Give us an engine rattle and we'll just step on the gas. But show us an oil pan full of troubled transmission parts and we'll spring into action--if not by hoisting a ratchet, then at least by lifting the hood on the yellow pages. We're no different in front of a medicine cabinet. In fact, if women didn't insist that we make ourselves presentable, we'd probably all walk around looking like Cro-Magnons. Clearly, motivation matters. That's why we asked a few ladies to write about the powerful impact of great scruff, skin, and scent to anchor Men's Health's fourth annual grooming awards. Their words, plus this year's crop of best new products and cutting-edge tips, will help you look your best. Read on and reap the rewards.

FACE

"Old" is all in the eyes

Wrinkles, bags, and dark circles in the delicate skin around your eyes increase your "apparent age" more than changes in other facial features do, according to new research from France. "As the skin loses collagen and elasticity, repetitive contractions like squinting can etch deep lines," says Rhoda Narins, M.D., a clinical professor of dermatology at NYU's school of medicine. Here's how to turn back the clock.

Keep your chin up

Gravity pulls fluid downhill as you sleep. The result? Puffy bags. Reduce them by slipping an extra pillow under your head.

Cover your assets

Wide-frame sunglasses or UV-protective prescription glasses can curb squinting and shield skin from the sun. 

Freeze out lumps

Placing chilled spoons or cotton balls dipped in a 50/50 mix of cold water and milk over your eyes in the morning for 5 minutes can reduce swelling.

Can't wait for clear skin?

Skip the soap. Instead, wash twice a day with Zirh Wash facial cleanser ($14, zirh.com). Harvard researchers found that washing any less increased the incidence of acne lesions by up to 30 percent. Any more dries out your skin's delicate oil balance, says Kenneth Beer M.D., a dermatologist based in West Palm Beach, Florida.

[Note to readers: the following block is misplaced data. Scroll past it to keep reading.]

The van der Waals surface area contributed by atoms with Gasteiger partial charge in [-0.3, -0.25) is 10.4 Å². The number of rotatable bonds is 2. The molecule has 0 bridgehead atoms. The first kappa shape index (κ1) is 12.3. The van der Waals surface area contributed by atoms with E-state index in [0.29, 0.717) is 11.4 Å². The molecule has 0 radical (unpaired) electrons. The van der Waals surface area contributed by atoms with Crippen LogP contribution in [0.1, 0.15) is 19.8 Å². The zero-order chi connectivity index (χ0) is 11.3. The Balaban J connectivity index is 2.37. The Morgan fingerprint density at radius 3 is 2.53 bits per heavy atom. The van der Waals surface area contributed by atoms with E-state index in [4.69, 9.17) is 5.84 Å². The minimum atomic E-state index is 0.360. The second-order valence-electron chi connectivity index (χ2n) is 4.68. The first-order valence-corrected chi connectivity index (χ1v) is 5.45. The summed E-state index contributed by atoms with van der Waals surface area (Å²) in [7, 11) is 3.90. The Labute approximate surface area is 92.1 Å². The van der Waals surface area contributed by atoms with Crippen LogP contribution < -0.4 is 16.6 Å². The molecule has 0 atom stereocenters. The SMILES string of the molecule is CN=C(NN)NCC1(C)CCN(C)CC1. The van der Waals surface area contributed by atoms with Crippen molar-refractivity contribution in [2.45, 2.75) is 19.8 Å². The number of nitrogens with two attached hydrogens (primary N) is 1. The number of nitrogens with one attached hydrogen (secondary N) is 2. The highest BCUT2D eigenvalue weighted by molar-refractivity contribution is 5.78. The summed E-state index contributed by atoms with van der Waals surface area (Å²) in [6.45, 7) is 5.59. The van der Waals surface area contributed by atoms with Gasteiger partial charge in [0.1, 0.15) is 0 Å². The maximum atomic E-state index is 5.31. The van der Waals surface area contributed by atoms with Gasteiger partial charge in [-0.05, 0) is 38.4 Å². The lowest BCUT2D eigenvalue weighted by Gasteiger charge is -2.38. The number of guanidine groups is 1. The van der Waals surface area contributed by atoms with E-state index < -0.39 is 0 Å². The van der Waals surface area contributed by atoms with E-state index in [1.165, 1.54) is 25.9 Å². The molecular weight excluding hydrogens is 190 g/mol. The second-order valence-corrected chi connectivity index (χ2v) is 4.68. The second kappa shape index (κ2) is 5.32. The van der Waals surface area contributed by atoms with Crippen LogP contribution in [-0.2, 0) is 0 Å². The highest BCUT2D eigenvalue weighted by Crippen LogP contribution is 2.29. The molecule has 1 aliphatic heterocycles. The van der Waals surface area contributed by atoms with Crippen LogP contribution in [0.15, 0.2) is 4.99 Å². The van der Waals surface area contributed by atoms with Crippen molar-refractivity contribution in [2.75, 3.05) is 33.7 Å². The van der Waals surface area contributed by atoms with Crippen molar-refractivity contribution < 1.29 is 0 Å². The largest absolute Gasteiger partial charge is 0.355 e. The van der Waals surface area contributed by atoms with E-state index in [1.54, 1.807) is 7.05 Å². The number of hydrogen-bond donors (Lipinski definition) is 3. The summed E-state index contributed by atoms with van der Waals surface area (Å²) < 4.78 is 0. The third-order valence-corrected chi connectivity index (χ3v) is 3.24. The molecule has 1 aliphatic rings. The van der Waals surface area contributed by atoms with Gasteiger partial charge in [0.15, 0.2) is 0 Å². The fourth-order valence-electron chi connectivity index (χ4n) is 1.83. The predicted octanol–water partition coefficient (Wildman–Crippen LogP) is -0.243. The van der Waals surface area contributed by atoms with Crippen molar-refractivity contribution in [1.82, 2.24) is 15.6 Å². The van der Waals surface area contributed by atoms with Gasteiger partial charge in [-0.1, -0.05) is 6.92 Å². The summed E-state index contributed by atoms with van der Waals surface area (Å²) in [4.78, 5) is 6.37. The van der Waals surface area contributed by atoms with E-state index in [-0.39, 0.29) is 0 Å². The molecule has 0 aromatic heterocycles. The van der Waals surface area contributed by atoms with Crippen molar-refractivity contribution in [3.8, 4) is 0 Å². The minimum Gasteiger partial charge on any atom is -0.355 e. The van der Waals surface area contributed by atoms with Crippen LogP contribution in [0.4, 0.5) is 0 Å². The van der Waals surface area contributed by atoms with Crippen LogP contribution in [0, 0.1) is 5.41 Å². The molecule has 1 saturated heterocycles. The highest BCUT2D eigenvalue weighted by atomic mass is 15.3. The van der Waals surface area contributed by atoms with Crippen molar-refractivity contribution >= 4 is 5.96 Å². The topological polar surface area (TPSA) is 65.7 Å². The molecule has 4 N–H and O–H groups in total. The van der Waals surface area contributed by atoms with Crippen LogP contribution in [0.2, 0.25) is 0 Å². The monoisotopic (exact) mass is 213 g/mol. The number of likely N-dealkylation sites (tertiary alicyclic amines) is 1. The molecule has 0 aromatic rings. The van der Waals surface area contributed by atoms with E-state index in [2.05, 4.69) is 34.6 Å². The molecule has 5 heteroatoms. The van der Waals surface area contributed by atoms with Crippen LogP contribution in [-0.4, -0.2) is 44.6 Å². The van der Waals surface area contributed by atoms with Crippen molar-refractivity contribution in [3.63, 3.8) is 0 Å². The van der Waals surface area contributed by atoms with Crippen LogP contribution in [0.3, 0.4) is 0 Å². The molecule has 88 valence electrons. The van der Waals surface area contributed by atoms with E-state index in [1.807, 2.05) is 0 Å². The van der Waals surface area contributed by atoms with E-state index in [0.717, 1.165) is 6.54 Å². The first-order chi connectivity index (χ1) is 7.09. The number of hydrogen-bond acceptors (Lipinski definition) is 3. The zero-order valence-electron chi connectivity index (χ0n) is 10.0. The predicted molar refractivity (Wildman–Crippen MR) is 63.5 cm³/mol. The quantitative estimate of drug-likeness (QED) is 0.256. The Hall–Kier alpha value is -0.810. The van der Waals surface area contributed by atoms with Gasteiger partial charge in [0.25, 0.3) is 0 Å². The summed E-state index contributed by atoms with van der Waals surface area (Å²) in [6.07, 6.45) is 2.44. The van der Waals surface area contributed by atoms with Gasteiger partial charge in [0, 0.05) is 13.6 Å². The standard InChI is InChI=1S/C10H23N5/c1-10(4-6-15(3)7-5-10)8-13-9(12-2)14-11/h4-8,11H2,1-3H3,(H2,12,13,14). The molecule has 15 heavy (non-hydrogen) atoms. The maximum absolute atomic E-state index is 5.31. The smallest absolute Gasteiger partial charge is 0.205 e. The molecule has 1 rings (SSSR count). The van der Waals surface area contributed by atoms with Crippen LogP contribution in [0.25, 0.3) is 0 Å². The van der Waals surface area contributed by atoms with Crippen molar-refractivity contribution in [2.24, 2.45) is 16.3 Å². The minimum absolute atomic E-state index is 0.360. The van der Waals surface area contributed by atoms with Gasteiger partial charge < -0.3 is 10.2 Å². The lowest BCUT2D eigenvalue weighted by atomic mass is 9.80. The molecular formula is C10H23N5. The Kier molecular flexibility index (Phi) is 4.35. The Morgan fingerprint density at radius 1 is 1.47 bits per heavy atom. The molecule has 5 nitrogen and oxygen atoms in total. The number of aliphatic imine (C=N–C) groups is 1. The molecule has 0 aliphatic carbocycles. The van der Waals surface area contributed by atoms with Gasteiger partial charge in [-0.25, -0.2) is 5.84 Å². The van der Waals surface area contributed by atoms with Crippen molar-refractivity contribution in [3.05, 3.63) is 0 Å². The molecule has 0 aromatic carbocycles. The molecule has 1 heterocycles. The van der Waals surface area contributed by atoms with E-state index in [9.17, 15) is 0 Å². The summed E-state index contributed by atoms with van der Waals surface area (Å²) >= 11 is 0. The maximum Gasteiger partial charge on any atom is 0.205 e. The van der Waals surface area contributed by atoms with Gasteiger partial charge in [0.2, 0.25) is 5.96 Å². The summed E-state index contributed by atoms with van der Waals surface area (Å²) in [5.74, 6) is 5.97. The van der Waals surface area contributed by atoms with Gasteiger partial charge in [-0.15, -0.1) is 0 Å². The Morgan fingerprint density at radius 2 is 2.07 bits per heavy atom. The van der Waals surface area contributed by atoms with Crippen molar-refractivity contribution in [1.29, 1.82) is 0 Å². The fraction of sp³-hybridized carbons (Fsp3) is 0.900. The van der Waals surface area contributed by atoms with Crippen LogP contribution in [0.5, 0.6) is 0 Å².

Your lips require protective custody

Your lips can have as few as 10 layers of skin, compared with 20 or more elsewhere on your body. "Men are less likely to wear glosses and lipsticks, so their risk of lip cancer is three times higher," says Vilma Cokkinides, director of risk-factor surveillance at the American Cancer Society. Use a lip balm with an SPF of 15 or higher, and reapply it at least every 2 hours if you're in the sun. You should also add a protective swipe in the morning and at night before bed to stop splits and rehydrate the skin.

BODY

A menu can be a mirror

Your waistline isn't the only thing affected by what you cram in your belly. Some foods and ingredients can change your appearance in other ways.

For instance:

Vitamin C

People with diets rich in vitamin C decreased their odds of having fine lines and dryness by up to 11 percent, according to a study published in the American Journal of Clinical Nutrition. To boost your C intake, eat papayas.

Fatty acids

In the same study, a diet rich in linoleic acid (an omega-6 fatty acid found in nuts, olive oil, and eggs) also showed age-preventive effects. What's more, Korean researchers found that skin treated with eicosapentaenoic acid (an omega-3 in fish oil) had 79 percent fewer collagen-destroying proteins after exposure to UV rays. Drizzle olive oil over cold-water fish (salmon, mackerel, sardines) for a boost of both omega-3 and omega-6 fatty acids.

Carbohydrates

Increasing your daily intake of carbohydrates by 50 grams (a medium order of McDonald's fries) or fat by just 17 grams boosts your odds of having wrinkles by up to 36 percent---independent of both age and sun exposure--according to a British study. But you've already sworn off those deep-fried death sticks, right?

Flaxseed

Adding 1 1/2 tablespoons of flaxseed to your diet  could save your hair. Taiwanese researchers found that 50 milligrams a day of lignans, the disease-fighting compounds in flaxseed, slowed hair loss in 9 out of 10 participants in 6 months.